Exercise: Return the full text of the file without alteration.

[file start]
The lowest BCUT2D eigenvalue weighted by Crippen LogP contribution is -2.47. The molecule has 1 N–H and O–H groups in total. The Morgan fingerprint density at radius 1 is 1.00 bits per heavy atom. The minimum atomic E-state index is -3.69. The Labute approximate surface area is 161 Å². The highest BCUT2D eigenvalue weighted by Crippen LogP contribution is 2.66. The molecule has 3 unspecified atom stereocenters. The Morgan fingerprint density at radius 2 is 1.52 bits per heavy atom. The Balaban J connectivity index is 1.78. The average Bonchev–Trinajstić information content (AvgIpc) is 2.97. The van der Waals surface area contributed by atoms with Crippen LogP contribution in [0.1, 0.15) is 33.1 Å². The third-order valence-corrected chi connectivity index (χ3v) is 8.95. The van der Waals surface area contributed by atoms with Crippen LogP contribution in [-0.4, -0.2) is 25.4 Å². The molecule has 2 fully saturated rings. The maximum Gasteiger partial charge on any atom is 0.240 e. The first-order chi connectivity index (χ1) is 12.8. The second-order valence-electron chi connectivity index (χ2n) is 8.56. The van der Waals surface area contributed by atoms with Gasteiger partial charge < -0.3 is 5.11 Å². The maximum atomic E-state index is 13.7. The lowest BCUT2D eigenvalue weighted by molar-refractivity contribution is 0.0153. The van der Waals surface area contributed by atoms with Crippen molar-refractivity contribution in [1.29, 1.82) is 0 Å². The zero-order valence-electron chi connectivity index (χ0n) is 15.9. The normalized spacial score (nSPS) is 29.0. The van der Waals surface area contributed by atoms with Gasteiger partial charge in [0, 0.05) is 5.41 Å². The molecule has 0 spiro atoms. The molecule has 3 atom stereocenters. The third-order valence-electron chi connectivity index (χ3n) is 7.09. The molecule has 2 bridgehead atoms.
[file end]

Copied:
The lowest BCUT2D eigenvalue weighted by Crippen LogP contribution is -2.47. The molecule has 1 N–H and O–H groups in total. The Morgan fingerprint density at radius 1 is 1.00 bits per heavy atom. The minimum atomic E-state index is -3.69. The Labute approximate surface area is 161 Å². The highest BCUT2D eigenvalue weighted by Crippen LogP contribution is 2.66. The molecule has 3 unspecified atom stereocenters. The Morgan fingerprint density at radius 2 is 1.52 bits per heavy atom. The Balaban J connectivity index is 1.78. The average Bonchev–Trinajstić information content (AvgIpc) is 2.97. The van der Waals surface area contributed by atoms with Crippen LogP contribution in [0.1, 0.15) is 33.1 Å². The third-order valence-corrected chi connectivity index (χ3v) is 8.95. The van der Waals surface area contributed by atoms with Crippen LogP contribution in [-0.4, -0.2) is 25.4 Å². The molecule has 2 fully saturated rings. The maximum Gasteiger partial charge on any atom is 0.240 e. The first-order chi connectivity index (χ1) is 12.8. The second-order valence-electron chi connectivity index (χ2n) is 8.56. The van der Waals surface area contributed by atoms with Gasteiger partial charge < -0.3 is 5.11 Å². The maximum atomic E-state index is 13.7. The lowest BCUT2D eigenvalue weighted by molar-refractivity contribution is 0.0153. The van der Waals surface area contributed by atoms with Crippen molar-refractivity contribution in [1.29, 1.82) is 0 Å². The zero-order valence-electron chi connectivity index (χ0n) is 15.9. The normalized spacial score (nSPS) is 29.0. The van der Waals surface area contributed by atoms with Gasteiger partial charge in [0, 0.05) is 5.41 Å². The molecule has 0 spiro atoms. The molecule has 3 atom stereocenters. The third-order valence-electron chi connectivity index (χ3n) is 7.09. The molecule has 2 bridgehead atoms.